The existence of analogies between central features of various theories implies the existence of a general theory which underlies the particular theories and unifies them with respect to those central features. ~ Paul Samuelson
American economist Paul Samuelson (1915–2009) was one of the most influential economists of the 20th century. He broadly took a Keynesian perspective, adapting it as he saw fit.
Samuelson’s magnum opus was Foundations of Economic Analysis (1947). The book sought a common mathematical structure underlying all of economics, posited upon 2 basic principles: 1) the maximizing behavior of economic agents, such as consumers maximizing utility and firms maximizing profits; and 2) the stability of equilibrium in economic systems (in stark contrast to Schumpeter’s treatment of economies as gyres).
Foundations was a triumph of tidy mathematical theory over messy reality. The modern capitalist economic system has done everything but ever reach a stable equilibrium, and the idea of agent maximization is a tangential parody to how people and businesses actually operate. Bizarrely, given his premise, Samuelson admitted as much.
Free markets do not stabilize themselves. ~ Paul Samuelson
Foundations is a tough read for those lacking a graduate-level appreciation of economics. Samuelson is best known for his college-level Economics textbook, first published in 1948, and which eventually sold over 4 million copies.
Samuelson admitted that “under laissez-faire, income and wealth get distributed far from equally.” His solution was correspondent with conventional liberal thinking: to tinker at the edges, by having welfare programs and a tax regime that alleviates poverty.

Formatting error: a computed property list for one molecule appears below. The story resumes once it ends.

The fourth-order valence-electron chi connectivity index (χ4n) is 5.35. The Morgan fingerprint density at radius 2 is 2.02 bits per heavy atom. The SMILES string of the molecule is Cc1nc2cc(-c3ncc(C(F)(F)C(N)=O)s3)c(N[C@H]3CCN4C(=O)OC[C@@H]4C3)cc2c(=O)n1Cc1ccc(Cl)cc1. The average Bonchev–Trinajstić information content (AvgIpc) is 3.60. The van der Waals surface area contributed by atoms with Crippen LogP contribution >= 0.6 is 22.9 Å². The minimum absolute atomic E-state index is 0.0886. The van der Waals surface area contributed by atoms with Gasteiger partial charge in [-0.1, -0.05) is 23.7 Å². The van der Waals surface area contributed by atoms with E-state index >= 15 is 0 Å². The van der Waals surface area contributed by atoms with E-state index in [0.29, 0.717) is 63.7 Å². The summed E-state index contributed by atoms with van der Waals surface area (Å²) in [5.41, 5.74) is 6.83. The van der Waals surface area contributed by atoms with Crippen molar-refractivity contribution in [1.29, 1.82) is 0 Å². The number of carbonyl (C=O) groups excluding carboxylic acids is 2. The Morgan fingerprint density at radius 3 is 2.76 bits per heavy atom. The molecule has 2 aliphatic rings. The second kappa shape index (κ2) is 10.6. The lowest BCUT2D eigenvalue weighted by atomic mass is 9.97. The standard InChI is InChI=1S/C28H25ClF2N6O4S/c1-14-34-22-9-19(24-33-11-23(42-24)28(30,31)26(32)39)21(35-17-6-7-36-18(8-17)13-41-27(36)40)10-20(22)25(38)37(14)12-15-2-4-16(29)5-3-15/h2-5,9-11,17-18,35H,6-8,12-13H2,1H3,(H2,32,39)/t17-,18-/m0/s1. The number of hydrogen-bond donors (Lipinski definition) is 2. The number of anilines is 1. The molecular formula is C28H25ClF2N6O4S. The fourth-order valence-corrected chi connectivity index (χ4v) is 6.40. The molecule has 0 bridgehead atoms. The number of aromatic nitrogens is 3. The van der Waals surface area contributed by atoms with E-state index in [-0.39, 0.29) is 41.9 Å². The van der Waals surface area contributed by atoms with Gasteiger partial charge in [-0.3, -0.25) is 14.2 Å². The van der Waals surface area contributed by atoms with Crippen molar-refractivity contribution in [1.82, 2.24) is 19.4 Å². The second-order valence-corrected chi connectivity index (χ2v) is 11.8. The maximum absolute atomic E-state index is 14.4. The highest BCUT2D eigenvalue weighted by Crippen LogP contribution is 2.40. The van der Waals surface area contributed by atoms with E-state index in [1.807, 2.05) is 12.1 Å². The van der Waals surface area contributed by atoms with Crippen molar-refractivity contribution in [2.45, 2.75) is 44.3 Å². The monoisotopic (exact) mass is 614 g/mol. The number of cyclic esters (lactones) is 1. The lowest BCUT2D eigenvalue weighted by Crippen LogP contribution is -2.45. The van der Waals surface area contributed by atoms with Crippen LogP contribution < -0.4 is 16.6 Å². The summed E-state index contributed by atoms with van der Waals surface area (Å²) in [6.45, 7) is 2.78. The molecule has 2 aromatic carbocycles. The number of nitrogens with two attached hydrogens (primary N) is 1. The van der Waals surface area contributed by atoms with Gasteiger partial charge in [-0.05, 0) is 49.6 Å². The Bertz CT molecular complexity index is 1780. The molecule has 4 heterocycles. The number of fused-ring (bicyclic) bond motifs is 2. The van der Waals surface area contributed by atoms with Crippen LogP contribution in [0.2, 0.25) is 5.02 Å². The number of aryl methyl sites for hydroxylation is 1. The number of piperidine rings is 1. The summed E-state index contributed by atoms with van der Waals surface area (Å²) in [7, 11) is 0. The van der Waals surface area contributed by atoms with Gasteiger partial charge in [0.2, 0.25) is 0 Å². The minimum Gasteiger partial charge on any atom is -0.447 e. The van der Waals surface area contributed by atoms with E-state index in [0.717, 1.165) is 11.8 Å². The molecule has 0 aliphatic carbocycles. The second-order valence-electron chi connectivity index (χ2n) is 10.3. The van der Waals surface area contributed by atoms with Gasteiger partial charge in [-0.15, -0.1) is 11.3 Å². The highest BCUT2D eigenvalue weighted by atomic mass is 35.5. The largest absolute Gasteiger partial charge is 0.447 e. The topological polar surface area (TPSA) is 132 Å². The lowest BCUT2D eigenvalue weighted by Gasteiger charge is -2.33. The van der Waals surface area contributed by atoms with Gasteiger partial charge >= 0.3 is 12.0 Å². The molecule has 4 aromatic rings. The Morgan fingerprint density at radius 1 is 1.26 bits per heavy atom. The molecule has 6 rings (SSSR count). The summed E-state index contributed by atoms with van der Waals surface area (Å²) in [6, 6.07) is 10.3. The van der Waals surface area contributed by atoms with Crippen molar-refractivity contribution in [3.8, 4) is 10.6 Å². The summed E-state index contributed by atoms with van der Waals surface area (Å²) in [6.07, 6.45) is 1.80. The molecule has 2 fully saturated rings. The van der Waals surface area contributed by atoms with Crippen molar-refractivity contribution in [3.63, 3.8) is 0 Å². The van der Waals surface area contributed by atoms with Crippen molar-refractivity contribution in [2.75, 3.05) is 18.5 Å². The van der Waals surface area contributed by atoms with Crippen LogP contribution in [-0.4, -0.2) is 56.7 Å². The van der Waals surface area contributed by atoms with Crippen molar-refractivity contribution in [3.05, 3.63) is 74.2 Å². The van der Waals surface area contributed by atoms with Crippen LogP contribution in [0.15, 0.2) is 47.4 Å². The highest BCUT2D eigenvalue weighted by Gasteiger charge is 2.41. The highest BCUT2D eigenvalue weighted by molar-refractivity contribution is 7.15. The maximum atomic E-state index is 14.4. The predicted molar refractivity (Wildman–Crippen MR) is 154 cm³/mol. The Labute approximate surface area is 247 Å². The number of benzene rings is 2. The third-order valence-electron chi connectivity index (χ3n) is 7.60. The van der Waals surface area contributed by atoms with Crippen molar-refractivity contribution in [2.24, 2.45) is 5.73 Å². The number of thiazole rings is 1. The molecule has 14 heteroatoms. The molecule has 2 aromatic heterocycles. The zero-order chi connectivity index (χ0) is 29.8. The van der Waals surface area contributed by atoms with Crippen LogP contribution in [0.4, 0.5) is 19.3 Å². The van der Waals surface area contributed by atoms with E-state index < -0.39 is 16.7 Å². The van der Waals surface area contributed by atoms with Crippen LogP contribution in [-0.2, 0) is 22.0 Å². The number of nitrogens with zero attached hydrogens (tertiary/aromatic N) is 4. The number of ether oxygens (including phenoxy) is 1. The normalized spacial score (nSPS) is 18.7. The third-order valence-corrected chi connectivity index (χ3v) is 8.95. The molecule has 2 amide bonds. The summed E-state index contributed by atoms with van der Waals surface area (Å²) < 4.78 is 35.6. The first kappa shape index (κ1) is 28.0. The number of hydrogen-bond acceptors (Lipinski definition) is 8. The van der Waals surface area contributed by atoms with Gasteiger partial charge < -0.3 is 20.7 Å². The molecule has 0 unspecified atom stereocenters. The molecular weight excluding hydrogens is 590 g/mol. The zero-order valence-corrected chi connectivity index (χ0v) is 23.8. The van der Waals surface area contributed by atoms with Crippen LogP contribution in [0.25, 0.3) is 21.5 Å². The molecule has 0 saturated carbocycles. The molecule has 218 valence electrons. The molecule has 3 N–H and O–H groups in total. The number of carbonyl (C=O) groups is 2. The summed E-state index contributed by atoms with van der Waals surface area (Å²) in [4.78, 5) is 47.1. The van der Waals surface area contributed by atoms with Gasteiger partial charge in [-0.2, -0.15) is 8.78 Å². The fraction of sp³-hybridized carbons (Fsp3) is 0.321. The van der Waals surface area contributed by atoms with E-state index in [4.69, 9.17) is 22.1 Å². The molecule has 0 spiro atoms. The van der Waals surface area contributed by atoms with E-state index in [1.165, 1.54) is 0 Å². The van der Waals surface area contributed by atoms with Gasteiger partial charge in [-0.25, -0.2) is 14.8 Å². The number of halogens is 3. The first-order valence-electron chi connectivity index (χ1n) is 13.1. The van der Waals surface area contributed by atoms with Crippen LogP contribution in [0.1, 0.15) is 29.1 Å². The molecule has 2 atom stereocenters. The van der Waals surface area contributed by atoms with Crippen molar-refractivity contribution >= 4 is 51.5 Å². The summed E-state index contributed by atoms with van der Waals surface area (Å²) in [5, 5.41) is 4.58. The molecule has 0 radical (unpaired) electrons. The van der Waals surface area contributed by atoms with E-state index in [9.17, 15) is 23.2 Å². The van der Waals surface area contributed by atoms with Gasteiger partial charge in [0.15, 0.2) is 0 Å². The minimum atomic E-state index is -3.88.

In considering the externalities that arise under capitalist production, Samuelson again prescribed an atomistic approach.
Since no one profit maker has the incentive, or indeed the power, to solve problems involving “externalities,” here is a clear case for some kind of public intervention. ~ Paul Samuelson
Like many other capitalist economists, Samuelson was in thrall of the mystical market mechanism.
A competitive system is an elaborate mechanism for unconscious coordination through a system of prices and markets. It is a communication device for pooling the knowledge and actions of millions of diverse individuals. Without a central intelligence, it solves one of the most complex problems imaginable, involving thousands of unknown variables and relations. ~ Paul Samuelson (Here again we see storytelling instead of science: economics as a propaganda art form.)